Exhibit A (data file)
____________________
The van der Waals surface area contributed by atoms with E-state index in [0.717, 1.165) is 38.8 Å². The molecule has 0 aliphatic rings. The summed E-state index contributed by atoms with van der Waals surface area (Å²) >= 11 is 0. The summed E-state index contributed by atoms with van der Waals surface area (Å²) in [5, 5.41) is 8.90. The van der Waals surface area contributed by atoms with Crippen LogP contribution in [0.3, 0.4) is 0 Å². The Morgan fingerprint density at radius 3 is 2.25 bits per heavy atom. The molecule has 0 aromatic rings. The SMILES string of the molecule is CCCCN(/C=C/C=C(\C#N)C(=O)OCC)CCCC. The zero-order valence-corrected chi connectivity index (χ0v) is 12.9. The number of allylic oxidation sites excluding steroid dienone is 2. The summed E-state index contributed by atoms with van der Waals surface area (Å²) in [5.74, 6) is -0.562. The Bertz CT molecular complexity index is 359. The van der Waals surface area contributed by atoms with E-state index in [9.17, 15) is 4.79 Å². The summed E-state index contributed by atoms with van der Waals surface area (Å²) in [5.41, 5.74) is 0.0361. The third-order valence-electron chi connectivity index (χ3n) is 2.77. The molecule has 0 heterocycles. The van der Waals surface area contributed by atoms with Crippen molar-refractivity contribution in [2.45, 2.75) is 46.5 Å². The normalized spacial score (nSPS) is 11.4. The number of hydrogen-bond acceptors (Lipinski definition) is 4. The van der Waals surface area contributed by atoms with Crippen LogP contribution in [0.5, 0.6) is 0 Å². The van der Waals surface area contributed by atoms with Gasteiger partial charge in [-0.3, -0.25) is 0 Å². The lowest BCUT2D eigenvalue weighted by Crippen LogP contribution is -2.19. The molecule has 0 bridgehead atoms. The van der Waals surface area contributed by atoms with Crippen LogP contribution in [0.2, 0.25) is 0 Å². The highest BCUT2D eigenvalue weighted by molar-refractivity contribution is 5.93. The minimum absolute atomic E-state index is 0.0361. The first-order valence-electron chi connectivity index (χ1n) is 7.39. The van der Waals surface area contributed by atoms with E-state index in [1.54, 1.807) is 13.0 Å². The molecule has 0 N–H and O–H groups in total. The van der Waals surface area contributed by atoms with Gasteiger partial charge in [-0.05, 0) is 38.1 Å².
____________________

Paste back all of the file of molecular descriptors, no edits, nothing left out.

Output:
The van der Waals surface area contributed by atoms with E-state index in [0.717, 1.165) is 38.8 Å². The molecule has 0 aliphatic rings. The summed E-state index contributed by atoms with van der Waals surface area (Å²) >= 11 is 0. The summed E-state index contributed by atoms with van der Waals surface area (Å²) in [5, 5.41) is 8.90. The van der Waals surface area contributed by atoms with Crippen LogP contribution in [0.3, 0.4) is 0 Å². The Morgan fingerprint density at radius 3 is 2.25 bits per heavy atom. The molecule has 0 aromatic rings. The SMILES string of the molecule is CCCCN(/C=C/C=C(\C#N)C(=O)OCC)CCCC. The zero-order valence-corrected chi connectivity index (χ0v) is 12.9. The number of allylic oxidation sites excluding steroid dienone is 2. The summed E-state index contributed by atoms with van der Waals surface area (Å²) in [5.74, 6) is -0.562. The Bertz CT molecular complexity index is 359. The van der Waals surface area contributed by atoms with E-state index in [9.17, 15) is 4.79 Å². The summed E-state index contributed by atoms with van der Waals surface area (Å²) in [5.41, 5.74) is 0.0361. The third-order valence-electron chi connectivity index (χ3n) is 2.77. The molecule has 0 heterocycles. The van der Waals surface area contributed by atoms with Crippen molar-refractivity contribution in [2.45, 2.75) is 46.5 Å². The normalized spacial score (nSPS) is 11.4. The number of hydrogen-bond acceptors (Lipinski definition) is 4. The van der Waals surface area contributed by atoms with Crippen LogP contribution in [0.5, 0.6) is 0 Å². The van der Waals surface area contributed by atoms with Gasteiger partial charge in [-0.3, -0.25) is 0 Å². The lowest BCUT2D eigenvalue weighted by Crippen LogP contribution is -2.19. The molecule has 0 bridgehead atoms. The van der Waals surface area contributed by atoms with Crippen LogP contribution in [0.2, 0.25) is 0 Å². The highest BCUT2D eigenvalue weighted by molar-refractivity contribution is 5.93. The minimum absolute atomic E-state index is 0.0361. The first-order valence-electron chi connectivity index (χ1n) is 7.39. The van der Waals surface area contributed by atoms with E-state index in [1.54, 1.807) is 13.0 Å². The molecule has 0 N–H and O–H groups in total. The van der Waals surface area contributed by atoms with Gasteiger partial charge in [-0.05, 0) is 38.1 Å².